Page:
The range of the mean and maximum annual stratification length estimated for the reservoirs is of the same order of magnitude as the range of values observed in different studies conducted in several lakes worldwide for the 21st century, where reported annual increment rates vary from 14 to 56 days (e.g. McCormick & Fahnenstiel 1999; Austin & Colman 2007; Livingstone 2003; Winder & Schindler 2004; Stainsby et al. 2011). Fang & Stefan (2009) estimated a maximum increase in the seasonal summer stratification of several lakes located in the USA by up to 67 days, which is also in agreement with the maximum annual stratification length anomaly estimated in the present research for the Portuguese reservoirs. The reduction on the stratification length (Figure 4(c)) as a consequence of climate change is mainly caused by the operation of the reservoirs, and therefore it could be avoided. However, it should be noted that the definition of future scenarios respected the minimum volume defined for each reservoir. Thus, if the water uses in the end of the 21st century are similar to those considered in this research (the outflows observed during the period 1989–2008), then stratification length periods may be reduced. Reservoir operation curves should thus be changed to minimize the effects of climate change and to optimize hydropower generation (Mehta et al. 2011). The assessment of present and future water uses and the optimization of operation rules curves for a sustainability-oriented water management are two examples of adaptive measures that can prevent significant deterioration of the ecological condition of the water resources.

Alto Lindoso reservoir, located in the north of Portugal, is an example of the volume reduction that was projected by the future scenarios. During the baseline scenario simulation, forced with meteorological data from the ETHZ model results, the reservoir volume lies near its maximum, with the exception of the summer periods (Figure 5). The results obtained with the future climate projections, indicate a mean annual volume reduction of 47% (SD: 28) and the consequent thermal homogenization during seven summer periods, at temperatures above 25 °C (Figure 6). Maximum annual stratification length anomaly varied from +25 to −69 days, respectively. This wide annual variation of the stratification duration, combined with the water temperature increase, suggests that the reservoir physical, chemical and biological processes will be exposed to an increasing pressure that might disrupt the ecological condition, and therefore, affect the water quality of this system. For example, Nicolle et al. (2012), in a mesocosm study conducted to evaluate the effect of water temperature increase in aquatic ecosystems in northern Europe, found that increased water temperature changed the phytoplankton and zooplankton dynamics of these systems, and overall results suggests an earlier onset of the phytoplankton spring growth.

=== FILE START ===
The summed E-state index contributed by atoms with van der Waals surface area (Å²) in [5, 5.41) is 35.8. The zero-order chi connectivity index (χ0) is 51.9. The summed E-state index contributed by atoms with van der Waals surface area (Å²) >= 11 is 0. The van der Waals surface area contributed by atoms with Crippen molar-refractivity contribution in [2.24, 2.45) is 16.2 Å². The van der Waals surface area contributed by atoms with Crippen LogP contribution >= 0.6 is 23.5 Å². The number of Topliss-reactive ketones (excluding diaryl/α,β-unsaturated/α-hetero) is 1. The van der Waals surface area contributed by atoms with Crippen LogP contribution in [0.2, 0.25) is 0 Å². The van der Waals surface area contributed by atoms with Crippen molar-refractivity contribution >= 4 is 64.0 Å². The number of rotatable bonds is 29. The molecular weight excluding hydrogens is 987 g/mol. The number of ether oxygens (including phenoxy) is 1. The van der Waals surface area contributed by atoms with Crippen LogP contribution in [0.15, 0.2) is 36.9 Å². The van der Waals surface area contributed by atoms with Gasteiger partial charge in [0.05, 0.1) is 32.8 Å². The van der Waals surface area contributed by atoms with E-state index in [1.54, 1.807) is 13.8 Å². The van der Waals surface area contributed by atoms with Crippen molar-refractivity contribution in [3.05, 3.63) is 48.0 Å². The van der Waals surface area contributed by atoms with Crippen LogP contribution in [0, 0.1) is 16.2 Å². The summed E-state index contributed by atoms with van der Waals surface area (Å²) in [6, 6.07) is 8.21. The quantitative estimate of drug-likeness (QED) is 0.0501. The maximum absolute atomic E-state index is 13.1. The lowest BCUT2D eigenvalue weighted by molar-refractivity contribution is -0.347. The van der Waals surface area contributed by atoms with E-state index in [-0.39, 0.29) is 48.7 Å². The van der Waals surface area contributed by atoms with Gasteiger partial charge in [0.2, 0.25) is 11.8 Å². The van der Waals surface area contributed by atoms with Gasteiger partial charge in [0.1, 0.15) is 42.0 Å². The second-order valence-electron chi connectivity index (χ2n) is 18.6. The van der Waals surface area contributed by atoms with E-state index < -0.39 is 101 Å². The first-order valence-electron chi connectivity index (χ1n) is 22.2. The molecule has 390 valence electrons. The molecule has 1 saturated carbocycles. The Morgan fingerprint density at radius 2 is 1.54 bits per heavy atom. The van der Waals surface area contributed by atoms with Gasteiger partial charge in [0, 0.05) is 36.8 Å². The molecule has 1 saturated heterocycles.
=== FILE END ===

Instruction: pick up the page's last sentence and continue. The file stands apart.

Figure 5

Alto Lindoso reservoir water temperature profile evolution during the baseline scenario simulation 100 m from the dam – Meteorological forcing with ETHZ RCM data series.

Figure 5

Alto Lindoso reservoir water temperature profile evolution during the baseline scenario simulation 100 m from the dam – Meteorological forcing with ETHZ RCM data series.

Figure 6

Alto Lindoso reservoir water temperature profile evolution during the future climate simulation 100 m from the dam – Meteorological forcing with ETHZ RCM data series.

Figure 6

Alto Lindoso reservoir water temperature profile evolution during the future climate simulation 100 m from the dam – Meteorological forcing with ETHZ RCM data series.